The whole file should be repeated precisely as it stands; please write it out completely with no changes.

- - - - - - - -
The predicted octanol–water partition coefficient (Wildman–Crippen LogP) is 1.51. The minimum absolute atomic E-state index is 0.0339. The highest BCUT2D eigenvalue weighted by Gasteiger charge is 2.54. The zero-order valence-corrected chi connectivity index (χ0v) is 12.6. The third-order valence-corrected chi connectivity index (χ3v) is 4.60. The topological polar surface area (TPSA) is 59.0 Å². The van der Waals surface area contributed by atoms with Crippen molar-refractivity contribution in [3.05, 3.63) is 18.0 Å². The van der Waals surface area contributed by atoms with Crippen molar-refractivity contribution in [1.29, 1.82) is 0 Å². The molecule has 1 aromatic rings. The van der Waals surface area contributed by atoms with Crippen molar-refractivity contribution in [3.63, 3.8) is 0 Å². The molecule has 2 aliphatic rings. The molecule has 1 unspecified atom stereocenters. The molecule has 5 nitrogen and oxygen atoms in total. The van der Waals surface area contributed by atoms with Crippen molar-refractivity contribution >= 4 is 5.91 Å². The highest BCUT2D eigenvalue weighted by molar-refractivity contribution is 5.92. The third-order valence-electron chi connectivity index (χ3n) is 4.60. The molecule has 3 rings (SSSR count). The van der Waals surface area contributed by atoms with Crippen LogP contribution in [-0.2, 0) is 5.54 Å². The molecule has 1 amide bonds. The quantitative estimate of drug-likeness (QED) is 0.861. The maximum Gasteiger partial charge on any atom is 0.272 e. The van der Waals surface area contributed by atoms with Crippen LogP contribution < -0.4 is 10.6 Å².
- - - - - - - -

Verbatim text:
The predicted octanol–water partition coefficient (Wildman–Crippen LogP) is 1.51. The minimum absolute atomic E-state index is 0.0339. The highest BCUT2D eigenvalue weighted by Gasteiger charge is 2.54. The zero-order valence-corrected chi connectivity index (χ0v) is 12.6. The third-order valence-corrected chi connectivity index (χ3v) is 4.60. The topological polar surface area (TPSA) is 59.0 Å². The van der Waals surface area contributed by atoms with Crippen molar-refractivity contribution in [3.05, 3.63) is 18.0 Å². The van der Waals surface area contributed by atoms with Crippen molar-refractivity contribution in [1.29, 1.82) is 0 Å². The molecule has 1 aromatic rings. The van der Waals surface area contributed by atoms with Crippen molar-refractivity contribution in [3.63, 3.8) is 0 Å². The molecule has 2 aliphatic rings. The molecule has 1 unspecified atom stereocenters. The molecule has 5 nitrogen and oxygen atoms in total. The van der Waals surface area contributed by atoms with Crippen molar-refractivity contribution >= 4 is 5.91 Å². The highest BCUT2D eigenvalue weighted by molar-refractivity contribution is 5.92. The third-order valence-electron chi connectivity index (χ3n) is 4.60. The molecule has 3 rings (SSSR count). The van der Waals surface area contributed by atoms with Crippen LogP contribution in [-0.2, 0) is 5.54 Å². The molecule has 1 amide bonds. The quantitative estimate of drug-likeness (QED) is 0.861. The maximum Gasteiger partial charge on any atom is 0.272 e. The van der Waals surface area contributed by atoms with Crippen LogP contribution < -0.4 is 10.6 Å².